My poor Wayfair coffee table will never be the same.
I’d taken all the proper precautions — scrounging through my original Nintendo Switch box to find the never-used wrist straps, pushing furniture aside to allow plenty of room for daring feats of athleticism, tidying up dozens of stumbling-hazard dog toys. Yet it wasn’t enough to stop my eager friend from launching a Birkenstock far across the living room during a heated free-kick tie-breaker, the metal buckle taking a sizeable chunk out of my “mid-century” particleboard.
These kinds of goofy accidents are an essential part of the Nintendo Switch Sports experience, a successor to the much-loved pack-ins for the Wii, 2006’s Wii Sports, and 2009’s Wii Sports Resort. There are six sports to choose from — soccer, tennis, bowling, badminton, volleyball, and chanbara sword fighting — though you’ll probably spend most of your time with just a couple of those. Many sports allow up to four players, some limit you to two.
Intuitive, responsive motion controls successfully recapture the easygoing magic of the Wii’s heyday, and will likely make Switch Sports a family game night staple and chart-topper for years to come. That said, the experience is held back slightly by the absence of golf at launch and a lack of accessibility options. (We know updates will address the former in the coming months — the latter is less certain.) Still, Switch Sports is a fun, low-key way to make silly memories with your friends and loved ones.
Having already spent a bit of time with Switch Sports at a preview event earlier this month, I had a pretty clear idea of which games I was going to enjoy most. Bowling and the racquet sports remain my standouts here, and the hours flit by in clouds of laughter all too quickly. Rounds of every sport last only a couple of minutes, making it easy to keep saying yes to a rematch.
As with its Wii predecessors, Switch Sports shines brightest when it keeps things simple. Soccer matches with two or more players can feel a little too fussy, as you’ll need to angle your shots and control the camera while managing your stingy stamina gauge, which leaves you spending more time catching your breath than actually making shots. It’s easy to imagine older folks and younger kids getting frustrated by this one — eliminating stamina entirely would go a long way toward making soccer more fun.
Conversely, free kicks are one of the simple joys of Switch Sports. All you’ve got to do is time your kick properly and whomp the ball into the goal — couldn’t be more straightforward. The more you score back-to-back, the narrower the opening becomes. At present, it’s the one mode that makes use of the leg strap, and it’s easy for even the greenest of newbies to grasp quickly.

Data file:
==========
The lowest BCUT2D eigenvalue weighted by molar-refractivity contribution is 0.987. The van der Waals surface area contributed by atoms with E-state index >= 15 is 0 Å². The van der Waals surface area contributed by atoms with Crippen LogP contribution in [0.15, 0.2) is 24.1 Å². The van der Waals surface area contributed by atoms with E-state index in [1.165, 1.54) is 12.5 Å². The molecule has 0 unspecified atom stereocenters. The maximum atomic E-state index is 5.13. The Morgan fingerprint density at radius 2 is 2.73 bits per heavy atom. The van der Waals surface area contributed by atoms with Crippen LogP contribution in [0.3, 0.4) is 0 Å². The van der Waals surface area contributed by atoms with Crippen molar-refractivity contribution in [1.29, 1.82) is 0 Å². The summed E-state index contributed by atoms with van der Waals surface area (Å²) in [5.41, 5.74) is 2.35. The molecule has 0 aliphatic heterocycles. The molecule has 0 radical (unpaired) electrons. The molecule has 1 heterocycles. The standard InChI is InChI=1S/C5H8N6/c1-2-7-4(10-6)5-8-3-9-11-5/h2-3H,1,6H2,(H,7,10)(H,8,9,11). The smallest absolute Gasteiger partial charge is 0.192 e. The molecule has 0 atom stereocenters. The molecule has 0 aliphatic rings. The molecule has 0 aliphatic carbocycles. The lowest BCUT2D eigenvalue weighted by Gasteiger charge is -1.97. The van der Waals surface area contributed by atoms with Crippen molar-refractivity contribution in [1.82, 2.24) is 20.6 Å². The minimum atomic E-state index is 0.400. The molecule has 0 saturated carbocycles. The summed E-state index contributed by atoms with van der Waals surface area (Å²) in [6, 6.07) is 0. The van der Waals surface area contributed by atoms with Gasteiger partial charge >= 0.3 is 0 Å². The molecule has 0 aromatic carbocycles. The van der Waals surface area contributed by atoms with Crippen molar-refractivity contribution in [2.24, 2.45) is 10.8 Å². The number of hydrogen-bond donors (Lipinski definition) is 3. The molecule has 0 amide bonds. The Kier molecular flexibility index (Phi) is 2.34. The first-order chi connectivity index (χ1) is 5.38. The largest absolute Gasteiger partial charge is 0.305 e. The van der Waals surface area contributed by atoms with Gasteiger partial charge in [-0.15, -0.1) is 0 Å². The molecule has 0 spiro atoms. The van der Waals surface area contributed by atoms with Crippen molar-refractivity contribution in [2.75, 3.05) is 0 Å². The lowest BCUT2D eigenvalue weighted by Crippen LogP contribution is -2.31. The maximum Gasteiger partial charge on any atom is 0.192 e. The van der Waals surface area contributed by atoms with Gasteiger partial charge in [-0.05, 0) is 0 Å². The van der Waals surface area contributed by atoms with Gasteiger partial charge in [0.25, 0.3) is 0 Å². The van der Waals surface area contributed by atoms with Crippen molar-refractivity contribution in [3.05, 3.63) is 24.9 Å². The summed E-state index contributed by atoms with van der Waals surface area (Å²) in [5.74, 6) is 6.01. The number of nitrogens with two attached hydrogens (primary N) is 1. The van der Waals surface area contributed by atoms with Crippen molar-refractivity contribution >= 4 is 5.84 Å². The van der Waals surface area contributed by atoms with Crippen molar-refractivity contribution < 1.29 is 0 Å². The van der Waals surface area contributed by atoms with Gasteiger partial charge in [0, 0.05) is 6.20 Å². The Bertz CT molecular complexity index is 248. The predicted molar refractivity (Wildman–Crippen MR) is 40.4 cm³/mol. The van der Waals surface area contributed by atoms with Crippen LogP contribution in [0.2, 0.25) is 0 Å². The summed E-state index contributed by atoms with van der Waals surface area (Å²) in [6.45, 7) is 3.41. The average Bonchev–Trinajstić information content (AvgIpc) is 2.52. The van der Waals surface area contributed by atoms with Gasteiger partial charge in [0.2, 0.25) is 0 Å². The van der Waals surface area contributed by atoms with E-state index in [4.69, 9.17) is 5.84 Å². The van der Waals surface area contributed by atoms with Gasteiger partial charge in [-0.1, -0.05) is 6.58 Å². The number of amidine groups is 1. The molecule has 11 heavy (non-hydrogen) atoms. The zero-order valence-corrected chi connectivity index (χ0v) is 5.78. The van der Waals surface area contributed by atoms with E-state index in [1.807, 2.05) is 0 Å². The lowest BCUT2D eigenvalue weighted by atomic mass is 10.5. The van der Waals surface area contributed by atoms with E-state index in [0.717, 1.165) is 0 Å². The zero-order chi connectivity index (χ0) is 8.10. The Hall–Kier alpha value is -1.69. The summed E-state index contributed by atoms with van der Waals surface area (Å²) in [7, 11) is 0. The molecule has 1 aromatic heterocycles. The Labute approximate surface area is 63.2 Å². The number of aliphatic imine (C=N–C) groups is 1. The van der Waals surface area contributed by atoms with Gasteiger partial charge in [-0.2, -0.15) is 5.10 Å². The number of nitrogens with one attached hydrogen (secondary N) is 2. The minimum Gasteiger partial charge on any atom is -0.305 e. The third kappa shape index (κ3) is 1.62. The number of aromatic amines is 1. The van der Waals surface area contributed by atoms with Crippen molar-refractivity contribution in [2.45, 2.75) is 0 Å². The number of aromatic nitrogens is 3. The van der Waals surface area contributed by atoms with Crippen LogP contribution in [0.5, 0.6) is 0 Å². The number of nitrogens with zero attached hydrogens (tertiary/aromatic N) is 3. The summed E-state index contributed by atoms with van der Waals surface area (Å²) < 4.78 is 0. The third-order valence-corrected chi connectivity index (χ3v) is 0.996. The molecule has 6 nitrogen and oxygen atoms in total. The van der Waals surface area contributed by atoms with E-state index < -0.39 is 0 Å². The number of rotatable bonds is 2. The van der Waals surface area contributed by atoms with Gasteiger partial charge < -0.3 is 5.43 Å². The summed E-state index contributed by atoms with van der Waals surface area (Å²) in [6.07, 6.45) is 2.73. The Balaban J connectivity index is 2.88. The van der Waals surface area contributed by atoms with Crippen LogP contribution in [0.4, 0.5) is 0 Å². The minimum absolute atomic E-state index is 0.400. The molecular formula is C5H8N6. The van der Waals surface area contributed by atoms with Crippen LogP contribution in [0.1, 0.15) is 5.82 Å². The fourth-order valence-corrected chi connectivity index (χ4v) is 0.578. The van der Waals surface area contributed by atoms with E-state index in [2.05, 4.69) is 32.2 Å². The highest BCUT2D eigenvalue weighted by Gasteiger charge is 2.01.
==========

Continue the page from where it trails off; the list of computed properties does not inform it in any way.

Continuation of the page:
One of the best parts of Nintendo Switch Sports is all too easy to miss — a hidden-gem mode called “special” bowling. This variant adds a mini-golf twist to each frame, including a randomized array of bumpers, obstacles, ramps, pitfalls, and timing-based challenges. It helps keep the gameplay from growing stale once you’re consistently hammering down strikes and spares.
The Wii was a smash hit because it appealed to an audience beyond the stereotypical Mountain Dew-swilling, pizza roll-popping console gamers. These truly are cross-generational games, and Switch Sports is a reminder that no other company can design these kinds of experiences as well as Nintendo.
Across all sports, motion controls are generous on normal difficulty. In badminton and volleyball, on-screen prompts will alert you if your timing is “a little early” or “late,” but your rally will still continue. It encourages you to learn by doing, without the flow-busting pop-ups of the original Wii Sports. But the game won’t be so forgiving once you up the challenge to strong or powerhouse difficulty.
Nintendo clearly wants Switch Sports to be enjoyed by players of all ages and ability levels. And that’s great — in theory. In practice, some players will find themselves left out of the fun. Though many of the games can be played seated, all utilize motion controls exclusively. Switch Sports doesn’t offer alternate control schemes, or the option to use a Switch Pro Controller or another input device. That means players with mobility or motor skill differences may not be able to play Switch Sports at all. While generous difficulty settings do help make Switch Sports feel slightly more accessible than its predecessors, offering more ways to customize the experience would go a long way here.
Switch Sports is simultaneously a throwback to the artful gimmickry of the Wii and a fascinating insight into Nintendo’s strategy going forward. Since launching the Switch back in 2017, the company has pivoted toward extending the longevity of its best-selling titles through paid or free updates, instead of releasing games in their final state. (Smash Ultimate is probably the best example of this, but you can also see this strategy at play in Animal Crossing: New Horizons, Mario Golf: Super Rush, and Mario Kart 8 Deluxe.) Hopefully, this means Switch Sports will continue to see enhancements, improvements, and expansions over time.
At $39.99 for the digital edition (a physical copy that includes a leg strap will cost you an extra $10), Switch Sports is roughly the cost of taking your sweetheart to see Morbius, and infinitely more entertaining. Even if you only play it a few times a year, it’s an essential addition to most Switch libraries.
Nintendo Switch Sports launches April 29.
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